The Kenosha Kingfish open their 2019 season at home May 28 against Wisconsin Rapids, and the anticipation is already growing.
Entering their sixth season, the Northwoods League club’s personnel is undertaking the groundwork that will lead to balmy summer nights in a cozy stadium filled with flying baseballs, fireworks, and a real hometown atmosphere, just north of the Illinois state line and Lake County.
The formal unveiling of the team name, and logo, actually took place November 2013, during a chilly afternoon presentation that drew nearly 350 people to historic Simmons Field, warmed only by complimentary ballpark food staples and hot beverages. A $1.4 million facility renovation was still only 90% complete. Sparks flew from arc welders in the cold air, as the bracing pieces for a new infrastructure were being secured.
Originally built by the owner of the Simmons Bedding Co. for the factory baseball teams, the grandstand was demolished in a mysterious fire during the inaugural 1920 season, but erected again in 1930. The Kenosha Comets, part of the original four-team aggregation of the All-American Girls Professional Baseball League and made famous by the movie, “A League of Their Own,” played there, starting in 1943. They won the second half of that season before losing the playoffs to the Racine Belles.
When the league folded in 1951, the Comets ended. The ballpark then hosted a succession of college and high school sports, semi-pro teams, the Minnesota Twins “Class A” minor league team, and a period of sketchy use. Enter the Kenosha Kingfish.
Their patron saint is surely Bill Veeck Jr., as they noted his aphorism on their street marquee: “There are only two seasons … winter and baseball.” And another about “enjoying that rich feeling of being alive that only comes from sitting in a ballpark full of people … the most beautiful thing in the world is a ballpark full of people.” Considering it’s Wisconsin, the word “Gemutlichkeit” (friendliness) is thrown in there somewhere.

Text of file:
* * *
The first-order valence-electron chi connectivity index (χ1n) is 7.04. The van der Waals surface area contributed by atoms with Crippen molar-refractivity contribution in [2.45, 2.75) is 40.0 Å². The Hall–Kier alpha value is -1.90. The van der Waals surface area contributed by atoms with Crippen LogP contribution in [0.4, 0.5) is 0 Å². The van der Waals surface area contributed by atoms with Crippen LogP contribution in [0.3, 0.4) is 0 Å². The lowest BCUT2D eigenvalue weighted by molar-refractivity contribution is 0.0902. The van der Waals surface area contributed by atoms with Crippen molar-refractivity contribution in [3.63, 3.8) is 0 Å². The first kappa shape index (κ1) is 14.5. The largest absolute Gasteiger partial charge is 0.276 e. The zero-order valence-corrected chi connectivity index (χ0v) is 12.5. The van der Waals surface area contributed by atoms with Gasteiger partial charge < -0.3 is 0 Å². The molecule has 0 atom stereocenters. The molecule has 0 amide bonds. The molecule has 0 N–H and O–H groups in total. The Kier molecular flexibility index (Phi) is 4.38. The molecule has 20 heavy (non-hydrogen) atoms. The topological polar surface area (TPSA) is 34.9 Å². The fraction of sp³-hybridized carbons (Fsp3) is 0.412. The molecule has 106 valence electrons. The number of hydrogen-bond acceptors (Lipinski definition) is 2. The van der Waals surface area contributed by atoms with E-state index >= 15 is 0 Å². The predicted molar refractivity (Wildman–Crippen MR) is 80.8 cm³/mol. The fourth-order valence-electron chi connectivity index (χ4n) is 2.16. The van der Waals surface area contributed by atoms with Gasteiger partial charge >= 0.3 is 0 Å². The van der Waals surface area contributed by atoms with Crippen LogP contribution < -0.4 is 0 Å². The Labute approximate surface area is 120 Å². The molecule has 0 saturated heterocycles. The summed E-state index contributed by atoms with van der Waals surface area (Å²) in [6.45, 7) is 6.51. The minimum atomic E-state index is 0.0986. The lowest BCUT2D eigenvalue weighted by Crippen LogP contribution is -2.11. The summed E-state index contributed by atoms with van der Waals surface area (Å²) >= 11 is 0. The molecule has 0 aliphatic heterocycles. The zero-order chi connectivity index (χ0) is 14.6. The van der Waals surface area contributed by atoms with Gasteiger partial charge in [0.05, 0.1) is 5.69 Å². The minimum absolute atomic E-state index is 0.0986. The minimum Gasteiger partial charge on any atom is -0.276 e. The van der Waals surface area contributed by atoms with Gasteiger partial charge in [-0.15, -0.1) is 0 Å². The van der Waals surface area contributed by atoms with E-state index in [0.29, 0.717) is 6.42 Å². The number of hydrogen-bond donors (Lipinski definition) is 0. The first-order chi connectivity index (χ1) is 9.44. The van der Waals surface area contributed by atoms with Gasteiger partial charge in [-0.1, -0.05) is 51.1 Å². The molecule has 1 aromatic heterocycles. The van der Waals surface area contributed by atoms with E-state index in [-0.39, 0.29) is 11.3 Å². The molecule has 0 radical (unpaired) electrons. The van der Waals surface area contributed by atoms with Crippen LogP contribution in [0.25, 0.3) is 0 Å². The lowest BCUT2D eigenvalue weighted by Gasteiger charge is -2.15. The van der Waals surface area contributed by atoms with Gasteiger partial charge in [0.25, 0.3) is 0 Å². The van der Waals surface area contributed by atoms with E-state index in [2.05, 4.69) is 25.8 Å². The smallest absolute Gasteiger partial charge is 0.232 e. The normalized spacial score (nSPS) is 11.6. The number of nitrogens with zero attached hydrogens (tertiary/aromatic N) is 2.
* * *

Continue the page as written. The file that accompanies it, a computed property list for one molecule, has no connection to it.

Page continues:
“All of this is close to my heart, and it’s awesome that we have a history … not only as a baseball team, but in preserving a stadium,” said Doug Gole, the team’s general manager. “I’m an outside-type of guy, working to maintain the field, if there’s rain pouring in the store, lights go out during the game, just getting into it. This place has lots of charm and beautiful surroundings … this works!”
The May 31, 2014 home opener was a target date and many different elements had to come together in time to meet the deadline, from promotional partnerships with local businesses and civic organizations to working with municipal departments for security and parking issues around the park at 7817 Sheridan Road. Nodding to “King Elvis,” the team’s mascot kingfish, parking attendants dressed in Elvis-style jumpsuits pointing to a spot in that trademark stance.
The ballpark was alive, with Amtrak passenger and freight trains running on lines beyond the right and center field fences. The announced attendance of 3,218 seemed a cautious total with no empty seats in “family friendly” surroundings. Then, there was the game. An odd play, a real head-scratcher error, and the visiting Mankato Moondogs scored first.
Kingfish catcher Jordan Romano tossed out a runner trying to steal second base, something that made the team’s manager Duffy Dyer smile. “Yeah, it did bring back memories,” he said. “You could tell?”
Dyer spent a major-league baseball career as a catcher, most notably with the 1969 New York Mets. He returns for his sixth season as manager, and served a prior stint in 1991, leading the Minnesota Twins Kenosha affiliate to the Class A pennant. Also joining the coaching staff this season is Gonzalo “Gonzo” Gonzalez, pitching coach for the nearby Carthage College Redmen.
“I’m a Carthage grad, with Kenosha in my blood, and it makes perfect sense,” said Gole. “Everyone, players and coaches, will report May 26 for practice. We’ve always been fortunate in having the best local, state, and national college-level players on our team that get coaching from great people that know baseball.”
And what of that first game? With Mankato up by seven runs, Kenosha’s last turn wrangled five consecutive walks to load the bases, and score a run. Well-placed base hits brought two more runs with Kingfish players on second and third base although the rally was cut short. Fans gave a standing ovation, despite an 11-7 loss in a game that lasted four hours and three minutes.
“We appreciate how much Kenosha has embraced us, and we want the community to know that we don’t take it for granted,” he said. “We try to keep it fresh, do it a little better each time, and the same excitement at that opener is always here.”